And Then Came the Tempest

We met online.

I had decided that from now on, I would only meet for coffee on the first date. As my best mate says, “It’s expensive being a gentleman.”

No more fancy bars and cocktails with fairy floss. A simple coffee and a chat to see if she has personality was my new game plan. She could be a perfect 10, a Rhodes scholar, a billionaire’s daughter: if we can’t communicate, she’s not for me.

So, Sunday afternoon we met at my favourite café in Darlo. As usual, I arrived early and had a double shot macchiato and a slanging match with the boys who run the joint.

Then she arrived.

Samantha was her name. She preferred Sammy.

We sat and talked. Sammy had the sweetest voice: innocent, almost juvenile. She was a primary school teacher, who lived with her parents.

As we got into the afternoon, she started to really open up. In fact, she reached over and grabbed my hand, pulling the ring off my index finger and admiring its design.

Sammy was into me.

I’ve always liked them tall. Anything over 5’8″ is tall in my book, and that she was.

We went for ice-cream and as she finished she asked, “Do I have any on my face?”

A less gutsy me of say, a decade ago, would have simply said no. Instead, I lent in and kissed it off her lips.

Sammy had a great big smile. She made a shy huff and I went in again.

This was nice. Thank you, ice-cream.

We decided to leave it there for the afternoon and get in touch the following week to arrange dinner and drinks.

Sammy lived up north and chose a quaint bar for Saturday at 8pm.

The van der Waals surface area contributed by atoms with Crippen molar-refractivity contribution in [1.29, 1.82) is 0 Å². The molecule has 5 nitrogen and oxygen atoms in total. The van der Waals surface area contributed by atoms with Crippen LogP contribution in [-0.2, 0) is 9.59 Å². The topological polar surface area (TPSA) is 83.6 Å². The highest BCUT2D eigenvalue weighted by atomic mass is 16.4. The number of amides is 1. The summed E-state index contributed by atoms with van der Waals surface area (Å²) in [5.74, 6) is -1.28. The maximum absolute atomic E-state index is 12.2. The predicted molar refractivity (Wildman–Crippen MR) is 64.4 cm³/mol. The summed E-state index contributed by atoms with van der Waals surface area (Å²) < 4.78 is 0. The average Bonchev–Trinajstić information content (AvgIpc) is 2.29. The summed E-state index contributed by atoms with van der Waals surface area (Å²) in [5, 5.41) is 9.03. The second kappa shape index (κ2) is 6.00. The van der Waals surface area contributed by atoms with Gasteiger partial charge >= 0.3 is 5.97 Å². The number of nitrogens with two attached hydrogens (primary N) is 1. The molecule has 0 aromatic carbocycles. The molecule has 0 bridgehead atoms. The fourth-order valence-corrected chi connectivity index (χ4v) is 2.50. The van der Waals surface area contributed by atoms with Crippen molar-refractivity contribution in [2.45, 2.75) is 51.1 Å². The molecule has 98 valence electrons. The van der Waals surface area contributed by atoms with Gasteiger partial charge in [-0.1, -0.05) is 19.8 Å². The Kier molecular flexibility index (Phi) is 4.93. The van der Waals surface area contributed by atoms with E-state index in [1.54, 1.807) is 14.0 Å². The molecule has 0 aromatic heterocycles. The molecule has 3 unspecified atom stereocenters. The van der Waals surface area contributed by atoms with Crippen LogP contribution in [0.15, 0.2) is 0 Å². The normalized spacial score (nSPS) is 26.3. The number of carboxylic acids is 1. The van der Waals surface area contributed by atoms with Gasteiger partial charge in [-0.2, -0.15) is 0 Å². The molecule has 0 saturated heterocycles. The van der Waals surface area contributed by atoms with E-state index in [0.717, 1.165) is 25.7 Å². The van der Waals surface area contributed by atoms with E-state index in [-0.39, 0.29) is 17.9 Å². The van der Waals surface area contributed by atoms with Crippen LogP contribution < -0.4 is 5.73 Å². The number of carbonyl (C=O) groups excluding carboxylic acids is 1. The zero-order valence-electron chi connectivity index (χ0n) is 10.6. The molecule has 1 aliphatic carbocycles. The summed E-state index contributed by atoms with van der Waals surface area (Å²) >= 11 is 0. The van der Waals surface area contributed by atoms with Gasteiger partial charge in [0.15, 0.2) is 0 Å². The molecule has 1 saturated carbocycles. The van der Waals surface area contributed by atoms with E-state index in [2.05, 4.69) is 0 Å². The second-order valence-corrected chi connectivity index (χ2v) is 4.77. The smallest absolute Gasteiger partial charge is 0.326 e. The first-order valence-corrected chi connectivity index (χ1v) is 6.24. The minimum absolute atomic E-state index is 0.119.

I made my way there and we drank, had some tapas and she got me to do something I rarely ever do: dance.

As I lived an hour away (and she lived with her parents), we decided to get a room at a nice nearby hotel.

What a night.

Intense. Rough. Mind-blowing.

Sammy went to sleep after three rounds but I was still charged so I turned on the TV. After about 20 minutes, I was dozing off.

I switched off the TV and put my head down.

Then it happened.

Sammy farted. She farted in her sleep.

It was so loud that it woke her up without her knowledge. She almost instantly went back to sleep. Thank God.

There I was lying there, thinking: How can such a sweet girl make such a noise?

Then came the smell. I had to cover my nose with the pillow.

I was disgusted.

I thought long and hard about it, I never told her.

“Women fart, get over it,” was what I tried to convince myself. But I couldn’t get over it.

I never saw Sammy again.

Was I being too harsh?


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